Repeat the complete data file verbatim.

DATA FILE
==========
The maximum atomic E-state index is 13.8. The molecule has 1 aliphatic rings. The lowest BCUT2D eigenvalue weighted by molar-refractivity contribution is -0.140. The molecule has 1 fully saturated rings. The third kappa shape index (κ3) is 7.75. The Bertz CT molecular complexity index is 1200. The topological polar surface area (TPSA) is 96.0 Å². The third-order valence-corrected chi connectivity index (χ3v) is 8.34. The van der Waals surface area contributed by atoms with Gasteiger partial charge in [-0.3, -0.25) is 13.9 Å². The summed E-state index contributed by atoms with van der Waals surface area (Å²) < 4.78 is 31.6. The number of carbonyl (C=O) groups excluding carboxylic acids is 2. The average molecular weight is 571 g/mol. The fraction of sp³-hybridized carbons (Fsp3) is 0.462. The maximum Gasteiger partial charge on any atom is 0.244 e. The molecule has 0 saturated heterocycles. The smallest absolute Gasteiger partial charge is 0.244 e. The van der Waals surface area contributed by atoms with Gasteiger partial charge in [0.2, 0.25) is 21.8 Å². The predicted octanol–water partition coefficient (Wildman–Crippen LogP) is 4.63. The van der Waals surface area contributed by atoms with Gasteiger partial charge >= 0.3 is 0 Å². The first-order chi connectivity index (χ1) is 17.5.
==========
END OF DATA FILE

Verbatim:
The maximum atomic E-state index is 13.8. The molecule has 1 aliphatic rings. The lowest BCUT2D eigenvalue weighted by molar-refractivity contribution is -0.140. The molecule has 1 fully saturated rings. The third kappa shape index (κ3) is 7.75. The Bertz CT molecular complexity index is 1200. The topological polar surface area (TPSA) is 96.0 Å². The third-order valence-corrected chi connectivity index (χ3v) is 8.34. The van der Waals surface area contributed by atoms with Gasteiger partial charge in [-0.3, -0.25) is 13.9 Å². The summed E-state index contributed by atoms with van der Waals surface area (Å²) < 4.78 is 31.6. The number of carbonyl (C=O) groups excluding carboxylic acids is 2. The average molecular weight is 571 g/mol. The fraction of sp³-hybridized carbons (Fsp3) is 0.462. The maximum Gasteiger partial charge on any atom is 0.244 e. The molecule has 0 saturated heterocycles. The smallest absolute Gasteiger partial charge is 0.244 e. The van der Waals surface area contributed by atoms with Gasteiger partial charge in [0.2, 0.25) is 21.8 Å². The predicted octanol–water partition coefficient (Wildman–Crippen LogP) is 4.63. The van der Waals surface area contributed by atoms with Gasteiger partial charge >= 0.3 is 0 Å². The first-order chi connectivity index (χ1) is 17.5.